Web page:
Zaporizhya 82 (Polohi): Agri-businessman Vadim Kryvohatko wasn’t able to campaign very actively in 2012 due to trumped up criminal charges against from the local Party of Regions controlled prosecutor. This time he is seeking a rematch against incumbent MP Oleksandr Dudka. Dudka remains a member of the Party of Regions faction in Parliament but is running as an independent this cycle. Byut once again has a candidate in the race which will complicate the math for Kryvohatko, despite backing from Poroshenko. Last time, the combined votes for Kryvohatko (with UDAR) and Byut were more than Dudka’s but negotiations to get the Byut candidate out of the race beforehand fell through. Kryvohatko also must overcome a clone “Vadim Kryvohatko that has registered as a candidate. This race will be a bell weather as if Poroshenko backed candidates are winning in Zaporizhya, it will likely signal a clear majority for the Poroshenko bloc in the next parliament.
Kirovohrad 101 (Holovanivsk): District 101 features MP Vitaliy Hrushevskiy (formerly Party of Regions and now Peace and Stability faction in parliament) facing a challenge from singer/MP Mykhaylo Poplavskiy (aka the Wayne Newton of Ukraine). Poplavskiy was an MP with the People’s Party (Lytvyn) in the past and as recently as last December, won a special election in Cherkasy (with Party of Regions backing). Poplavskiy’s flirtation with the Party of Regions was brief though, as he was one of the first MP’s from the majority to break ranks on February 21 to prevent martial law and oust Yanukovych the following day. The district includes the area of Kirovohrad where the Odesa Highway is located, which gives Poplavskiy’s numerous restaurants located there an opportunity to help his candidacy by turning out their “50 kinds of varenniki” and cheburyeki. Poplavskiy must not only defeat the incumbent Hrushevskiy but also candidates from the Poroshenko bloc, Byut, Lyashko and a Poplavskiy clone.
Lviv 115 (Sykhivskiy Rayon in the city) & 124 (Sokal): Former Yushchenko Deputy Premier Ivan Vasyunyuk makes a political comeback as the front runner in district 115 for the vacated seat of former Byut MP Mykhaylo Khmil. Vasyunyuk is running from National Front and his brother Ivan (elected in 2012 from district 117 in Lviv) is #17 on the party list. Lacking the famous family name, Khmil gets the consolation prize of #42 on the National Front party list. At the moment, National Front is not likely to receive that many seats on the proportional ballot but when a government is formed with its members, then enough seats could open up for Khmil to return to parliament. In district 124, longtime Byut MP Stefan Kurpil faces an independent challenge from the Minister of Health Oleg Musiy, who rose to prominence as a lead doctor for Euromaidan. Former Ternopil Governor Yuri Chyzhmar is also in the race.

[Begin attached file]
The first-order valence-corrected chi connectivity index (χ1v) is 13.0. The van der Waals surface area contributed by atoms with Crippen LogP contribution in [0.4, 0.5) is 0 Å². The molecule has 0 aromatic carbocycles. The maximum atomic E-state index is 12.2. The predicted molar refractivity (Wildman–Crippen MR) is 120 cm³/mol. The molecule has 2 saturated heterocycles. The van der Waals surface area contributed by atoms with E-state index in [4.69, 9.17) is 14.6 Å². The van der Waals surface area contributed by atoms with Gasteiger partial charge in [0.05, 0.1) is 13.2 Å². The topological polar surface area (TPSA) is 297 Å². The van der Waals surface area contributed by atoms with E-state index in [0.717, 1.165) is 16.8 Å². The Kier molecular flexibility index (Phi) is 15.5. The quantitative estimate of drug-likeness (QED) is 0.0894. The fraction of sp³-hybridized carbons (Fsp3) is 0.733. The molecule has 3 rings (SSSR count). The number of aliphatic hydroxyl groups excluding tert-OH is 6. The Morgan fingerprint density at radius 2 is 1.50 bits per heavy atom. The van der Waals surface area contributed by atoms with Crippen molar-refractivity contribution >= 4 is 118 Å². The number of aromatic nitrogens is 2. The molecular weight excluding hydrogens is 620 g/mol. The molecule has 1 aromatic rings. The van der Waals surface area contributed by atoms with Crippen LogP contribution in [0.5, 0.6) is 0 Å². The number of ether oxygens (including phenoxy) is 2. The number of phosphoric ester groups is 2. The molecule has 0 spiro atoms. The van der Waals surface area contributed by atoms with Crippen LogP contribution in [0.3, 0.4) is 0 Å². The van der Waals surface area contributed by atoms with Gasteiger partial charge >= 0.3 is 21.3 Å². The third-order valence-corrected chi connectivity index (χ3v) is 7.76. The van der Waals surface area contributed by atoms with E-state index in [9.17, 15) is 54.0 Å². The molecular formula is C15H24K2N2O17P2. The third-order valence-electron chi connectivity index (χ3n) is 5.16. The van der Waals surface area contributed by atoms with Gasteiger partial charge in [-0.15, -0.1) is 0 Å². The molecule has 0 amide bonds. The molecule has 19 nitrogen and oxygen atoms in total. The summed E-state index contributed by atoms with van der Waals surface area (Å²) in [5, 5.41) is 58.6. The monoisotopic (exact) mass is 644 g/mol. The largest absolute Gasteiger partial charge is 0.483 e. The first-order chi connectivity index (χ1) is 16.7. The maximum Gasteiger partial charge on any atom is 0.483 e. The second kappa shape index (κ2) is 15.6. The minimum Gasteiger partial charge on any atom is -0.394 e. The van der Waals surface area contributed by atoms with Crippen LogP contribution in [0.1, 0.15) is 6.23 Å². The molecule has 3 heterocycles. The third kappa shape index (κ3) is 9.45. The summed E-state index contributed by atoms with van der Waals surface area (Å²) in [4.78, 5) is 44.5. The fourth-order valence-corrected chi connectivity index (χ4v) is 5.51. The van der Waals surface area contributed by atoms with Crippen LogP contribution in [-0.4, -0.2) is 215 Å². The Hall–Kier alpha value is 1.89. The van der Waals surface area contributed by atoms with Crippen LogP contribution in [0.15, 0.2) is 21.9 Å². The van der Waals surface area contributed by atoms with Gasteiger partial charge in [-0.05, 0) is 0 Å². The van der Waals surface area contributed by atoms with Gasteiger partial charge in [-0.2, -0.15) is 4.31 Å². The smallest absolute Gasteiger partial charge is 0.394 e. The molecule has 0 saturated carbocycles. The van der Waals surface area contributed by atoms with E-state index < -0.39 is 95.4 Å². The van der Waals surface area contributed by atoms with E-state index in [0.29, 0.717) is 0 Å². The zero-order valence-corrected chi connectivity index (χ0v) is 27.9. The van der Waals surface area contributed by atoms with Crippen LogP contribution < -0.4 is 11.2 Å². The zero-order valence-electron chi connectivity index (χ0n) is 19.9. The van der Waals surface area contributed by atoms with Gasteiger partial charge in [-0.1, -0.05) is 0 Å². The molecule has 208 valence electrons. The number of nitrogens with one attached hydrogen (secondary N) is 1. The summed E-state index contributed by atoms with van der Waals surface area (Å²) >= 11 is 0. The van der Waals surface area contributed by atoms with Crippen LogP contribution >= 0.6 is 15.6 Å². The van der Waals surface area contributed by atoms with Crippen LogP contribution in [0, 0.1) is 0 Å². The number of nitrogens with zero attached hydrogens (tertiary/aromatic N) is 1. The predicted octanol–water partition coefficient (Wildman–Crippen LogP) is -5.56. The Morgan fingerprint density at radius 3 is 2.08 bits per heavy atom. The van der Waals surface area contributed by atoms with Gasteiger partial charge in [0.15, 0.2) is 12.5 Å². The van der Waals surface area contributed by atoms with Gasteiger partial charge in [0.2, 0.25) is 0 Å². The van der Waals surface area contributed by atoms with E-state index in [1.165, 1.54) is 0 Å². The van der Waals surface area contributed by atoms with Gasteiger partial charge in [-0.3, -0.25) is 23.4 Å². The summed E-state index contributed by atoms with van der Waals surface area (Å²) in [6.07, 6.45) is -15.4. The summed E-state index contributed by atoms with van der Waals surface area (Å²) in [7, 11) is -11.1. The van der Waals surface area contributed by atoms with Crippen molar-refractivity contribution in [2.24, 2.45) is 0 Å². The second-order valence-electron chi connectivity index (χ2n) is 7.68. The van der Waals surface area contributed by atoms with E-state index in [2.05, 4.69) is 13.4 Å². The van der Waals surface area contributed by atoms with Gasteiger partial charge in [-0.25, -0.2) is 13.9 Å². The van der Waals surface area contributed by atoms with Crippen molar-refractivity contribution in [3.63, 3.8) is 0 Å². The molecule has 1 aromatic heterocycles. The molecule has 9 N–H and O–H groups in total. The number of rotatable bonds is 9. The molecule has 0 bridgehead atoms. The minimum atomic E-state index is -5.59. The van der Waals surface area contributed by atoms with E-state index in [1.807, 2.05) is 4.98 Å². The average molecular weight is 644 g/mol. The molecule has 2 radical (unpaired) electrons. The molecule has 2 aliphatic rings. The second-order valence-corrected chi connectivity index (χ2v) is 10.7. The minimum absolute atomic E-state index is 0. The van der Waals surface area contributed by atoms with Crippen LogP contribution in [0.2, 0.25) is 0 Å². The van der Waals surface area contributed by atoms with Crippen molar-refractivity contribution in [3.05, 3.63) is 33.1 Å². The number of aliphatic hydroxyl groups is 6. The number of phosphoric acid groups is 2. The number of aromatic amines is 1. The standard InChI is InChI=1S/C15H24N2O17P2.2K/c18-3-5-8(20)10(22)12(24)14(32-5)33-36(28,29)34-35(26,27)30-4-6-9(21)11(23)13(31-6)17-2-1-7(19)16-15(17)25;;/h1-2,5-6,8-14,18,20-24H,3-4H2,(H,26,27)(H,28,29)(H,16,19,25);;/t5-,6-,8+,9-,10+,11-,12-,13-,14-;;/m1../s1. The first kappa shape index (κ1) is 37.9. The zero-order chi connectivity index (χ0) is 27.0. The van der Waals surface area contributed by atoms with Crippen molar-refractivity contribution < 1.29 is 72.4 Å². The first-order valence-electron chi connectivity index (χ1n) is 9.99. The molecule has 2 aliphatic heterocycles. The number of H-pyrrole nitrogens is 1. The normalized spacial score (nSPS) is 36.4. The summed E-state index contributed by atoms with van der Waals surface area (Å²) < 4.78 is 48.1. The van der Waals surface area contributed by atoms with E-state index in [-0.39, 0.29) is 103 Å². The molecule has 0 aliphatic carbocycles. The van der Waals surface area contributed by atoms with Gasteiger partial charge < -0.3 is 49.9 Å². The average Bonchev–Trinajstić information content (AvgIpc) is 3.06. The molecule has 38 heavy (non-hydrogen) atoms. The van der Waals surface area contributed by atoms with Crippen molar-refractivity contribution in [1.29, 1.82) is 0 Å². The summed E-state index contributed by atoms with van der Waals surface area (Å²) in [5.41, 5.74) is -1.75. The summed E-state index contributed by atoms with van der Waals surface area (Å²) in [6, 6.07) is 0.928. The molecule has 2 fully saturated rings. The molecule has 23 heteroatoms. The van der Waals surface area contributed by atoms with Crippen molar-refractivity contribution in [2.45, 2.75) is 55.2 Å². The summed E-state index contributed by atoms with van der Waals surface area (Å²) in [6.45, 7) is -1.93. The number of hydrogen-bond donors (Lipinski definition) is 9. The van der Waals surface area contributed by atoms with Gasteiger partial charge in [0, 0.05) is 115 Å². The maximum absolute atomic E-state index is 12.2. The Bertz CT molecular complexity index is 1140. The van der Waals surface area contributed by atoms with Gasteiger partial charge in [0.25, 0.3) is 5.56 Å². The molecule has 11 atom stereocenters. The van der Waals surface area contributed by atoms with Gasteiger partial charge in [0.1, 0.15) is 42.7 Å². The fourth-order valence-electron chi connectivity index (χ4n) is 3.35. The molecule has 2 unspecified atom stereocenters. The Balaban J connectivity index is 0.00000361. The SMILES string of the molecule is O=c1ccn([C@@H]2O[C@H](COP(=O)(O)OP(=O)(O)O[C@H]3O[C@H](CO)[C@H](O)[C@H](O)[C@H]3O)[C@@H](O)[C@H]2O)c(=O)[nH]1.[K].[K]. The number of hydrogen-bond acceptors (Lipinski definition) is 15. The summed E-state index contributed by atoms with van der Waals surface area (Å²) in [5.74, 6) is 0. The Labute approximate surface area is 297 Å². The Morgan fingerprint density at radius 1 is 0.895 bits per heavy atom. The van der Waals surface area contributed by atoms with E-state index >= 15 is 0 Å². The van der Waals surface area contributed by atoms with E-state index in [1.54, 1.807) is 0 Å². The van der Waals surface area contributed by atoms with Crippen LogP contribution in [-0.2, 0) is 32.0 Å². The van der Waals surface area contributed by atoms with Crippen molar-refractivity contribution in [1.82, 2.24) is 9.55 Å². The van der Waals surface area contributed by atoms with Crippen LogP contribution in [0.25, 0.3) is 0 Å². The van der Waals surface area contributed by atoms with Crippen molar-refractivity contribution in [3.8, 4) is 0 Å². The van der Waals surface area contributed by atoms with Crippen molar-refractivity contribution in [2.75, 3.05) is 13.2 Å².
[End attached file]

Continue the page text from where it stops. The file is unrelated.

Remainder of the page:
Mykolayiv 127 (Zavodskiy rayon in the city): Former Prime Minister Anatoliy Kinakh (2001-2002) has returned to Mykolayiv to run for the seat vacated by Regions MP Nakonechniy. Kinakh served as the elected Governor of the region prior to the 1996 Constitution which changed the system from elections to presidential appointments. Poroshenko, National Front, Byut, Democratic Alliance and Lyashko are all fielding challengers in the race.
Odesa 135 (Prymorskiy Rayon in the city), 141 (Bilgorod Dnistovskiy) & 143 (Izmayil): Odesa city district 135 has a whopping 47 registered candidates (including Darth Vader) competing for the seat currently held by MP Serhiy Kivalov. Kivalov is still remembered in infamy for his time as Chairman of the Central Election Commission in the 2004 Orange Revolution. Even though most of the Odesa business and political elites (that backed Yanukovych a year ago) have made peace and sworn allegiance to Poroshenko, there is still a sense that a sacrifice must be made. Kivalov has the highest profile and appears to be the most easily expendable. Yet Kivalov is a savvy politician and will not go down without a fight. As they say, “you can’t beat something with nothing”. Thus, until a clear challenger emerges from the pack, Kivalov is counting on the confusion to carrying him to another term in parliament. District 141 features incumbent MP Vitaliy Barvinenko in a rematch with Serhiy Dubovoy in a race that could be renamed “the clone wars”. Both are running as independents and Barvinenko prevailed in 2012 by a 42-35% margin. Out of the 39 candidates in the race, there are four Barvinenko’s and three Duboviy’s and a Dubovoy. While Poroshenko, Tyhypko, and National Front also have candidates in the race, the real question is will the Barvinenko or Duboviy clones siphon enough votes to make the difference in the race. In district 143, son of former Odesa Mayor Ruslan Bodelan (independent) is making a second bid to win the seat being vacating by his 2012 opponent, MP Yuri Kruk (formerly Party of Regions). Kruk won 24-17% last time over Bodelan but chose to run on the Strong Ukraine list this time around (#30). Bodelan’s main opponent is MP Oleksandr Duboviy (currently in the Byut faction but running independently) who is the brother of Serhiy Dubovoy in district 141. Former Odesa Governor under Yushchenko, Ivan Plachkov, is also competing in the district.